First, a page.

Dance: Antonio Fernández Montoya El Farru, Karime Amaya, Paloma Fantova, Sara Barrero

Sing: Antonio Campos “Bocaillo”, Luis El Granaíno, Antonio Fernández

Playing with guitars: David Cerreduela, Tuto

Artistic Direction: Luis P. Adame

*Some artist could change by force majeure



Primitive songs Romance, Toná, Debla and Martinete, Seguiriyas, Bulerías and Taranto of Carmen, Crying for Carmen Amaya by León and Solano Alegrías of Carmen


Time for memories (Carmen and Sabicas) Garrotín and Jaleos Canasteros


Fandangos, Granainas, Javeras, Verdiales, Naturales... and Huelva, Tangos from Triana, Graná, Málaga and Extremadura...


Three profiles of a woman as a tribute Alegrías (all the artists together)

Tablao Flamenco Cordobes is a historical place, an institution, on the Ramblas of Barcelona, ​​where, for 47 years, all the flamenco stars continue to pass. From the very day of its foundation has been dedicated to promote, preserve and preserve the most authentic and quality flamenco. In addition, he has taken some of the most important productions from his stage of Las Ramblas to the theaters and stages of the world (Paris, Madrid, Seville, Poland, London ...), also becoming active promoter.

In 2014 he also landed in the Palau de la Música Catalana, where he presents some of his most important productions under the "Grand Flamenco Festival of Barcelona" brand, always featuring the best artists of the moment: Farruquito, Jesús Carmona, Karime Amaya, José Maya, La Tana and Belén López, among others.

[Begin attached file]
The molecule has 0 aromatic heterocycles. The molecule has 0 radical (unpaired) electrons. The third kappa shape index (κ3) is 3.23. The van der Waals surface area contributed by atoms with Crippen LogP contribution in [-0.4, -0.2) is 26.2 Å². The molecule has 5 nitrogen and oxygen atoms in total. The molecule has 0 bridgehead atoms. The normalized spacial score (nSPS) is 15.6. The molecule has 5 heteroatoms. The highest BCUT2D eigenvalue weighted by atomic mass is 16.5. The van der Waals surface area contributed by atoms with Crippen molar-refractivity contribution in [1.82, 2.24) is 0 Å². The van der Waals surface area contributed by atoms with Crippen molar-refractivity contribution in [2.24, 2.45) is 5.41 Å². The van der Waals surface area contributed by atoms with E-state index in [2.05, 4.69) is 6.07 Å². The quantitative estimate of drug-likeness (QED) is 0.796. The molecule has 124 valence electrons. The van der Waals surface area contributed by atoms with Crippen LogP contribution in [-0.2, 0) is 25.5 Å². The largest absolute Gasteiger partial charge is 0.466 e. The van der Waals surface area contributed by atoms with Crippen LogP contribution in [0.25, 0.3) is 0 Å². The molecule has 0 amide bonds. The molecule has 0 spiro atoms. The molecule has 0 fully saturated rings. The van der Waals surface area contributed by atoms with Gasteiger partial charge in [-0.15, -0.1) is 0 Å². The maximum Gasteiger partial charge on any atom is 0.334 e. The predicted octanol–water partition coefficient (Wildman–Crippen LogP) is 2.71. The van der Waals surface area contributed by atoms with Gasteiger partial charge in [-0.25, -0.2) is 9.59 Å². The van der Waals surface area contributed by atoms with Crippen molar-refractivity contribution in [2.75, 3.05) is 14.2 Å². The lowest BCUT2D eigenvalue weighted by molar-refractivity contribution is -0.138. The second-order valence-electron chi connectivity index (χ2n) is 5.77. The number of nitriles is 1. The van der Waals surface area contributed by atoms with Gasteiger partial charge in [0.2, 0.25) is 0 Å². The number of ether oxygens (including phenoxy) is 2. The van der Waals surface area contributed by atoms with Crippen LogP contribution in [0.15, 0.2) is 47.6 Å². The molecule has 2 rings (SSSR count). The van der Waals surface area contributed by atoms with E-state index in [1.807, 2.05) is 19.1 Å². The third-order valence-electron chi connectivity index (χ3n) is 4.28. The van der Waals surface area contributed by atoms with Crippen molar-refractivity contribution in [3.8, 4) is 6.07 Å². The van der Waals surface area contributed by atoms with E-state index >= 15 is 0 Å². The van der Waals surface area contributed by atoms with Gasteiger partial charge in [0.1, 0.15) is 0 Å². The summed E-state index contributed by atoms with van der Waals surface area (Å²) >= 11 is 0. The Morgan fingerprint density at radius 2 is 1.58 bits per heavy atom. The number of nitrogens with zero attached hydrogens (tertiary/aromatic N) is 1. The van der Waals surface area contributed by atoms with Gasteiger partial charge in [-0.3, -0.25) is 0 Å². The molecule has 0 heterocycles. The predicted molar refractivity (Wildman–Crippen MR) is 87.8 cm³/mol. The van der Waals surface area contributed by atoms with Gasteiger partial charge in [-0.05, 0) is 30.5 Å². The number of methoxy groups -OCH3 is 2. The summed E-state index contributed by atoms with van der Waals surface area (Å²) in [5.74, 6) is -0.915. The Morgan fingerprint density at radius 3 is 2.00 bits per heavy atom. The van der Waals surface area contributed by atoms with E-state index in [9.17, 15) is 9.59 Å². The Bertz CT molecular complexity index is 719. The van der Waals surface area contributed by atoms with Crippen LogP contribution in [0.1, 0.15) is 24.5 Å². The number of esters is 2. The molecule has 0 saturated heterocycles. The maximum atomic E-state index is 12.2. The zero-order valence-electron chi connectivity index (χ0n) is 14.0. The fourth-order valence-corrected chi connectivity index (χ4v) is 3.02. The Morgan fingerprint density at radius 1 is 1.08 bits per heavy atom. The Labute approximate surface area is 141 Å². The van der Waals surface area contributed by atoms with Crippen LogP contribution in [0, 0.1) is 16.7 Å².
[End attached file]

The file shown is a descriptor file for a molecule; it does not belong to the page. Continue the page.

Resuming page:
With the show "Carmen, Carmen, Carmen", Tablao Flamenco Cordobes de Barcelona pays homage to one of the most disruptive personalities of flamenco dance, Carmen Amaya.

This gypsy woman, born in the immigrant and gypsy neighborhood of Somorrostro in Barcelona, ​​daughter of a bailaora and a guitarist ('la Faraona' and 'el Chino'), directed her professional tour from the taverns of the maritime bars of the Ciudad Condal The White House of President Roosevelt.

Iconoclasta, self-taught, cantaora, breaker of all the molds ... her dance is, as we say, a metaphor of rebellion, with an electrifying rhythm and ethics with which she was ahead of her time in all orders, including her wardrobe , Being one of the first bailaoras to use pants.

Carmen Amaya is an invisible model from an academic point of view and does not fit into a single model, so our show offers three versions of her varied aesthetic profile and even a version of her incursions as a singer.

Versions by prestigious and young bailaoras who drink in that spring of history: Karime Amaya (niece-granddaughter of Carmen Amaya), Susana Casas and Sara Barrero.